What if you just don't buy a home? - aka. "Housing market is dogshit" general

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Fanatical Pragmatist

Bomber Harris Do It Again!
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If you're gonna live in a trailer, it's better to buy the land outright and then plop a trailer on it until you can build an actual home, right?
Yeah that's why I meant.
I wasn't thinking of renting a trailer, I meant like rent an apartment OR live in a trailer on the property you are building the house on.

My point was to compare "renting forever" to "rent for 1-3 years or live in a trailer on the property 1 - 3 years while the house gets built"
 

Save the Loli

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If you're gonna live in a trailer, it's better to buy the land outright and then plop a trailer on it until you can build an actual home, right?
No. A new single-wide will run you like 40-50K and they don't appreciate in value. Also, sometimes you'll have to sign a contract that bans you from putting up a mobile home, or occasionally anything smaller than a double-wide. This limits your options as to what you'll be able to do. These aren't nice suburbs or rural subdivisions either with rules like this, these are empty lots in the middle of nowhere like an hour from any decent-sized city. I wouldn't do it unless you have the money to spend and plan to repurpose the trailer for something when your actual house is built.

If you're okay with a trailer, the best option is buying someone else's, because if you check real estate listings sometimes they come with a good property. Then you can live in the trailer while they build your home.
 

Kosher Dill

Potato Chips
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OR live in a trailer on the property you are building the house on.
Typically what you do is use the trailer as the nucleus of your house and build out from it until it reaches full size. The most traditional approach is for this process to ultimately result in the original trailer being completely demolished and replaced over time. But it's becoming more popular to give your decor a bit of a quirky personalized touch by leaving parts of the trailer nucleus in-place and incorporating it into your design. For example you could have the half-wall between your kitchen and dining room actually be the original outer wall of the trailer, cut down. Some people also like to do things like subtly marking out the original outline of the trailer by having the floor's parquet or tile slightly change orientation along a certain line.
 

Vlinny-kun

Vlinny hates abortions. I don't make the rules.
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If you have so much as a half acre of land and a tent to your name, then you are still better off than someone who rents. That shit is yours for as long as you live. Meanwhile, the eternal wage slave's rent is always due and is always slowly going up, no matter their personal circumstance.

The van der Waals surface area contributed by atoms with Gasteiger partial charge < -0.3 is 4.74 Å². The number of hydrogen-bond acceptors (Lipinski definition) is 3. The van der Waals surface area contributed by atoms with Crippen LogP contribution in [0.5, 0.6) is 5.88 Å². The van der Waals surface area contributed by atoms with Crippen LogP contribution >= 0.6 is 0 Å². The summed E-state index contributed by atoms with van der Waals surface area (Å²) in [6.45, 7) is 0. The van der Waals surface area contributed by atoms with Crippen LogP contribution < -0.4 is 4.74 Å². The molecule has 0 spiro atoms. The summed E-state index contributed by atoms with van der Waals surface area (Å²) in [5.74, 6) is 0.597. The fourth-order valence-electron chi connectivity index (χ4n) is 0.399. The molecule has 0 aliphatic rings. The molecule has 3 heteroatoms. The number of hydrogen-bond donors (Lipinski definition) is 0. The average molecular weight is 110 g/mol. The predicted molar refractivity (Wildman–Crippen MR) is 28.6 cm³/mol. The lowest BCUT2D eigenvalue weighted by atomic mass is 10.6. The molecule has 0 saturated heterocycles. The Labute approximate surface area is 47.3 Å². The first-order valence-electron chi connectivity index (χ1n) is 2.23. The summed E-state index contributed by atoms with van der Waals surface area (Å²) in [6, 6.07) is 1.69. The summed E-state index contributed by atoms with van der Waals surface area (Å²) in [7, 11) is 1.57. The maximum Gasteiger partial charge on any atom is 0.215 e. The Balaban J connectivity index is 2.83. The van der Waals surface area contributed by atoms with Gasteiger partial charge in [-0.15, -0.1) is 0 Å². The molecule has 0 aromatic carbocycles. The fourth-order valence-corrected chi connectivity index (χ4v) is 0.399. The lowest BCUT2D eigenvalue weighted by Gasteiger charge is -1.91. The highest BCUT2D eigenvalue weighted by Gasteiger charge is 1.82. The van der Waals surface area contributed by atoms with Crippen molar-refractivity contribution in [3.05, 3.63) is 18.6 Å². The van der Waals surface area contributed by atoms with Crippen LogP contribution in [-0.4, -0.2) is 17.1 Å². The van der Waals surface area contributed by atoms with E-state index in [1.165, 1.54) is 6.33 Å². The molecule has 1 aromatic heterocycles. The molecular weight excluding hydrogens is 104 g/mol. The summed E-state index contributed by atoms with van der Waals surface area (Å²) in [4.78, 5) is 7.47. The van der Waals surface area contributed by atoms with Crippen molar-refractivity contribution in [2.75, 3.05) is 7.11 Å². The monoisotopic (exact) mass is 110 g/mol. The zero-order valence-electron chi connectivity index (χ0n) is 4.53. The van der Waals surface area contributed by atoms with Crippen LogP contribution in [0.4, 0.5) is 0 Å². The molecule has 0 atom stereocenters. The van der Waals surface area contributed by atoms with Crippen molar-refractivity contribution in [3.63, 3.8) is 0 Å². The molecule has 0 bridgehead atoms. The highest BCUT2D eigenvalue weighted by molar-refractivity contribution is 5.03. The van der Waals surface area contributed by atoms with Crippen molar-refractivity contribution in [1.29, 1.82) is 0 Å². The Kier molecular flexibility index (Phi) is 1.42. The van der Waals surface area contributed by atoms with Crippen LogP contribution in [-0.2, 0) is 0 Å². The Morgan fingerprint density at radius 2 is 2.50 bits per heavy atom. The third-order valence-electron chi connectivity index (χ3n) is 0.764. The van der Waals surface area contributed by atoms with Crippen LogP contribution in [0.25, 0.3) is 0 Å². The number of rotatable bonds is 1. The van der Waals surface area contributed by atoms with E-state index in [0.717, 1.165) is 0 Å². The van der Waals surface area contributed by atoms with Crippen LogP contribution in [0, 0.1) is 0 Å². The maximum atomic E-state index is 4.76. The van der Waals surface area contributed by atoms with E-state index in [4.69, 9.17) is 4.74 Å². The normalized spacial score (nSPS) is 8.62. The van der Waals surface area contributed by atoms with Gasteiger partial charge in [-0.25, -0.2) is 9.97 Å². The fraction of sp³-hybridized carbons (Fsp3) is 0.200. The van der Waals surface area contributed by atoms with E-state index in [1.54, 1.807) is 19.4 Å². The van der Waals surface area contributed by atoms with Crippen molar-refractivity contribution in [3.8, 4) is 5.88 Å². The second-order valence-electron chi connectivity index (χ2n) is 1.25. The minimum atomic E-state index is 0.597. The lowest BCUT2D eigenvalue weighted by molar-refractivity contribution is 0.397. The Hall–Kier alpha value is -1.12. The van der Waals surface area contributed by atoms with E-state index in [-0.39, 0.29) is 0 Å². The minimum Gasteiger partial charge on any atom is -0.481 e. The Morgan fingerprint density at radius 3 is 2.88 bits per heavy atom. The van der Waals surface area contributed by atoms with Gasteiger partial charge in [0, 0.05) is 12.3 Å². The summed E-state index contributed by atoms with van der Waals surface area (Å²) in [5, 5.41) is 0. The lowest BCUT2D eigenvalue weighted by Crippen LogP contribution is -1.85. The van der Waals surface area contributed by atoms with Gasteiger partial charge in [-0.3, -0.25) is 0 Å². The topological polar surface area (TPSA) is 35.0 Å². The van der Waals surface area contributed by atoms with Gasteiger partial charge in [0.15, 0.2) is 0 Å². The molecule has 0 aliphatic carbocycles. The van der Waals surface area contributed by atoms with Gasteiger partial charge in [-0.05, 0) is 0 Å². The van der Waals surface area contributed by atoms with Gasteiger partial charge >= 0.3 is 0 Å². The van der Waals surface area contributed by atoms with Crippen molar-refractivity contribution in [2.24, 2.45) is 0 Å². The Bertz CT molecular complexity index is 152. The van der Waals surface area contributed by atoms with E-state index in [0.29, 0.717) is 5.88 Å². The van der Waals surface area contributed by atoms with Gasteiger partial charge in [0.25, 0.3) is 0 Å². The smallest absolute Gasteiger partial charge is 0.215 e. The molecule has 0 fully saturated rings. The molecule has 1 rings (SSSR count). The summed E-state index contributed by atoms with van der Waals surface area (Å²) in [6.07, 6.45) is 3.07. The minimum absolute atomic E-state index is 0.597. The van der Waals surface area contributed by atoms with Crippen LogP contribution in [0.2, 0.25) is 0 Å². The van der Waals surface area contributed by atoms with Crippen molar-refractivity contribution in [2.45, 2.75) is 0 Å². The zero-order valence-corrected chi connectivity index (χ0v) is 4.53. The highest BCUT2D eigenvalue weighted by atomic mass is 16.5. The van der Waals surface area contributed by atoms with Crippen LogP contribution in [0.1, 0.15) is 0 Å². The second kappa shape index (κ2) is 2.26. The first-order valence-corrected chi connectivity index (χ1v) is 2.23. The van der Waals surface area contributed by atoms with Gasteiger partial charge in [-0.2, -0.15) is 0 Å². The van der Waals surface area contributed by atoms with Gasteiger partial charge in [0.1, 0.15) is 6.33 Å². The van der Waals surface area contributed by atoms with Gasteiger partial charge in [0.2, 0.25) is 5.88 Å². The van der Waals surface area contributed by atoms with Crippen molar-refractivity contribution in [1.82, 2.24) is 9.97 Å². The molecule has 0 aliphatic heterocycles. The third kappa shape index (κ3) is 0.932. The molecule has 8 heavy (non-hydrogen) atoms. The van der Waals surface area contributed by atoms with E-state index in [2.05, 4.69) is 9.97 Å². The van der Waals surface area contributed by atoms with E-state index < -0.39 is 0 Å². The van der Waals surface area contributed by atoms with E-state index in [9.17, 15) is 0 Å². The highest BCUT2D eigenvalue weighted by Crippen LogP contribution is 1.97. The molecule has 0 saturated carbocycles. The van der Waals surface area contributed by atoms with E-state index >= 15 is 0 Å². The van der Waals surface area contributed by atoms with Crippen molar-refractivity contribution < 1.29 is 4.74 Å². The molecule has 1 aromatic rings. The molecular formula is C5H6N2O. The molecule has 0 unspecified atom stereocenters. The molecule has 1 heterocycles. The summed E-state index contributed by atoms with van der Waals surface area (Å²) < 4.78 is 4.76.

Kermit Jizz

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Let's say I have $30k for a down payment. According to traditional home-buying-wisdom that means my home budget would be ~150,000.
I have to ask you guys with home buying experience, does this scale? Obviously if you have 30k for a down payment you have to be looking at houses upwards of 5x that investment because nothing cheaper exists. But let's say you had the 100k upfront, do you still shoot for a house 500k house or do you drop the 100k down payment on a cheaper house and pay off the difference quickly?

I've always found the scaling people do on their down payments to be pretty crazy. Is there any financial benefit or is it people just trying to get the absolute best house they can?
 

Getwhatyou

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I have to ask you guys with home buying experience, does this scale? Obviously if you have 30k for a down payment you have to be looking at houses upwards of 5x that investment because nothing cheaper exists. But let's say you had the 100k upfront, do you still shoot for a house 500k house or do you drop the 100k down payment on a cheaper house and pay off the difference quickly?

I've always found the scaling people do on their down payments to be pretty crazy. Is there any financial benefit or is it people just trying to get the absolute best house they can?
Consider with capital gain the more the home is worth the more to take advantage of capital gains.

However buying the cheaper home gets paid off sooner and less interest. But one home won't make you rich.

Depends on your plans. To have a home forever and invest the rest in investment funds perhaps.

Or leverage and buy another. International interest rates are rising however putting pressure on home prices. But materials from overseas are limited thanks too covid so you can't build a home without materials pushing prices up.

That and they aren't making any more land
 

NoReturn

CEO Wash & Smash llc.
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If you have so much as a half acre of land and a tent to your name, then you are still better off than someone who rents. That shit is yours for as long as you live. Meanwhile, the eternal wage slave's rent is always due and is always slowly going up, no matter their personal circumstance.
That and they aren't making any more land
Thoughts on buying land with thr intention to build and continuing to rent until you can afford to do so?